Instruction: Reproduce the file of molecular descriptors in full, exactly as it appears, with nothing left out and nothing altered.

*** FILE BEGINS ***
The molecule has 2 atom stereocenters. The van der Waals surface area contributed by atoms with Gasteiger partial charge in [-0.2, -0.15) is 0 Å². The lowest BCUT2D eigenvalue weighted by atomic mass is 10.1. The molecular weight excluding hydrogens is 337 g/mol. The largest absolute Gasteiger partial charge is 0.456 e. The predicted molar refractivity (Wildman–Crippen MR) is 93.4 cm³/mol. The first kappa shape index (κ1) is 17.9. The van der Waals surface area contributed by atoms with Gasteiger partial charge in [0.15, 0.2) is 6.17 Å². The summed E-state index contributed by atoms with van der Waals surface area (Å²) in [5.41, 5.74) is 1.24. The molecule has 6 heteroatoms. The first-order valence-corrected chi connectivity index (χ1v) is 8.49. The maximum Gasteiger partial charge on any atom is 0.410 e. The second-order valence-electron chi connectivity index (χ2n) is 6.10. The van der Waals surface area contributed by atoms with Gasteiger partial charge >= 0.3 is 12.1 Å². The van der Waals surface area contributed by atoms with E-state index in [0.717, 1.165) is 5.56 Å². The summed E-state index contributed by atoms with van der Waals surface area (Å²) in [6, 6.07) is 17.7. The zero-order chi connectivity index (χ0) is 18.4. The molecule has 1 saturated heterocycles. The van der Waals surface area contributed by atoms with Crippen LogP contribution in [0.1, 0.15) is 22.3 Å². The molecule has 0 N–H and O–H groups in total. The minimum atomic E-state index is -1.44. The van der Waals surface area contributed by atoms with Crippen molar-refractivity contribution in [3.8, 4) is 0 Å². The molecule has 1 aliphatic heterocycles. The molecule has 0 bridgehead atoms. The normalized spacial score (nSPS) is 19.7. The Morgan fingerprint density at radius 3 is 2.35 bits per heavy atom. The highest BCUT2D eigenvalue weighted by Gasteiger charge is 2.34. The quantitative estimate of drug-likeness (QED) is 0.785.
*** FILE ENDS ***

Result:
The molecule has 2 atom stereocenters. The van der Waals surface area contributed by atoms with Gasteiger partial charge in [-0.2, -0.15) is 0 Å². The lowest BCUT2D eigenvalue weighted by atomic mass is 10.1. The molecular weight excluding hydrogens is 337 g/mol. The largest absolute Gasteiger partial charge is 0.456 e. The predicted molar refractivity (Wildman–Crippen MR) is 93.4 cm³/mol. The first kappa shape index (κ1) is 17.9. The van der Waals surface area contributed by atoms with Gasteiger partial charge in [0.15, 0.2) is 6.17 Å². The summed E-state index contributed by atoms with van der Waals surface area (Å²) in [5.41, 5.74) is 1.24. The molecule has 6 heteroatoms. The first-order valence-corrected chi connectivity index (χ1v) is 8.49. The maximum Gasteiger partial charge on any atom is 0.410 e. The second-order valence-electron chi connectivity index (χ2n) is 6.10. The van der Waals surface area contributed by atoms with Gasteiger partial charge >= 0.3 is 12.1 Å². The van der Waals surface area contributed by atoms with E-state index in [0.717, 1.165) is 5.56 Å². The summed E-state index contributed by atoms with van der Waals surface area (Å²) in [6, 6.07) is 17.7. The zero-order chi connectivity index (χ0) is 18.4. The molecule has 1 saturated heterocycles. The van der Waals surface area contributed by atoms with Crippen LogP contribution in [0.1, 0.15) is 22.3 Å². The molecule has 0 N–H and O–H groups in total. The minimum atomic E-state index is -1.44. The van der Waals surface area contributed by atoms with Crippen molar-refractivity contribution in [3.8, 4) is 0 Å². The molecule has 1 aliphatic heterocycles. The molecule has 0 bridgehead atoms. The normalized spacial score (nSPS) is 19.7. The Morgan fingerprint density at radius 3 is 2.35 bits per heavy atom. The highest BCUT2D eigenvalue weighted by Gasteiger charge is 2.34. The quantitative estimate of drug-likeness (QED) is 0.785.